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- All You Need to Know About Ties: Part 3 - Tie Knots
All You Need to Know About Ties: Part 3 - Tie Knots
Once you’ve chosen the style of tie, the fun’s not over. You’ve come to the right part of the guide to learn the different ways to tie a tie knot. As ties were once a staple of men’s fashion (and some would argue, still are), dozens of ways to tie a tie have evolved. Ways to knot a tie range from the appropriately named Simple Knot to the outrageously extravagant (and difficult to tie) Eldredge and Trinity Knots.
But most men don’t feel the need to learn and use hundreds of intricate tie knots. We’d have to agree. Master these four essential tie knots and you’ll be well-equipped in all necktie-wearing situations.
For the different types of ties and tie patterns, see Part 1 of this guide. To find out about different tie materials and fabrics, see Part 2.
Considered the “standard”, a Four-in-Hand knot is one of the easiest ties to tie. It’s a small knot that’s narrow and asymmetric. A four-in-hand is many men’s preferred choice for everyday office wear, because it’s relaxed and casual. It’s versatile though, and appropriate for all but the most formal of occasions. It pairs well with a dress shirt for business and slips just as easily into relaxed social gatherings, loosened around an unbuttoned collar.
Half Windsor Knot
The Half Windsor is another beginner-friendly and easy to tie knot. Not too large, symmetrical and triangular in shape, it’s arguably the most popular knot. The knot’s versatility means it works well with a variety of collars, including spread, point and button-down. In other words, it’s a classic, and perfect for work or play. You can wear it anyway knowing you’ll look good.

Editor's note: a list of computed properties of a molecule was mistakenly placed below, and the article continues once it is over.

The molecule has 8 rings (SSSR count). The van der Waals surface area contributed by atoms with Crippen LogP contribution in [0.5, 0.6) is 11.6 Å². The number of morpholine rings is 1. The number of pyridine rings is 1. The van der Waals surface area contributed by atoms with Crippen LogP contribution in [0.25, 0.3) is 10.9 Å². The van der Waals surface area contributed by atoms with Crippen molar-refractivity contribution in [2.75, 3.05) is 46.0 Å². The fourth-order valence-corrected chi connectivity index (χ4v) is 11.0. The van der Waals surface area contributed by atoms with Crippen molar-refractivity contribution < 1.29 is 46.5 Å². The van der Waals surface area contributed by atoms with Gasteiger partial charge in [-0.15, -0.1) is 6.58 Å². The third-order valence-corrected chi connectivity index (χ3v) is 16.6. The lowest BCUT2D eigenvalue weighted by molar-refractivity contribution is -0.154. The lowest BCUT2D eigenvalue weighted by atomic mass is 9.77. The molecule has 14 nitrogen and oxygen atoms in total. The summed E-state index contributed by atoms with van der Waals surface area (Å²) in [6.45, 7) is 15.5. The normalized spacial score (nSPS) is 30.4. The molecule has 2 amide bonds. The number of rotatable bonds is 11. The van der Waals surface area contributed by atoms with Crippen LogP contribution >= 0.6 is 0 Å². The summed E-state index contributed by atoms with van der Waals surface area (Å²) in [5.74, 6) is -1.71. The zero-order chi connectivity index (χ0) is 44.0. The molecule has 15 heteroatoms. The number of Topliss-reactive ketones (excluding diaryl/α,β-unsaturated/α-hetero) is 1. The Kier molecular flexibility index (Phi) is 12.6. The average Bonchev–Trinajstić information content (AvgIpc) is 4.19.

Full Windsor Knot
The Full Windsor or Double Windsor is a power knot. It’s basically a larger and more formal version of the Half Windsor. Though a more advanced knot to tie, it pays big dividends at more traditional, formal business meetings to convey self-assurance.It’s a big knot, so sits well under a wide spread collar. However, because it’s so big, thick ties such as knit ties, will look ridiculous. Use a classic, long silk tie to tie the Full Windsor.
There are three types of bow ties: the self-tie, the pre-tied and the clip-on. However, there’s only one way to tie a bow tie, and that’s with a self-tie. It takes some patience to practice and get right, but a style-conscious man can tell with a glance if your bow tie is pre-tied or clip-on. Though the pre-tied bow tie is easy to put on, they lack the slight asymmetries that lend character to a self-tie. Clip-ons are recommended only for children.
Every man should find a reason to don a bow tie every now and then. The most common place to see a bow tie is at a black tie event. Unless this is a wedding, most of us won’t have too many of these opportunities. So if you don’t like taking risks at business events or “semi-formal” affairs, then perhaps your best chance to wear a bow tie is in casual settings, where it can be a standalone fashion statement or accessory of distinction.
At the end of the day, it all comes down to looking good. Through your choice of tie pattern, style and fabric, you can distinguish yourself. Nothing says smart-dressed like a handsome suit with a tie, carefully chosen to go hand-in-hand. Let Joe Button take care of the suit, and your job will be so much easier. Book a fitting today.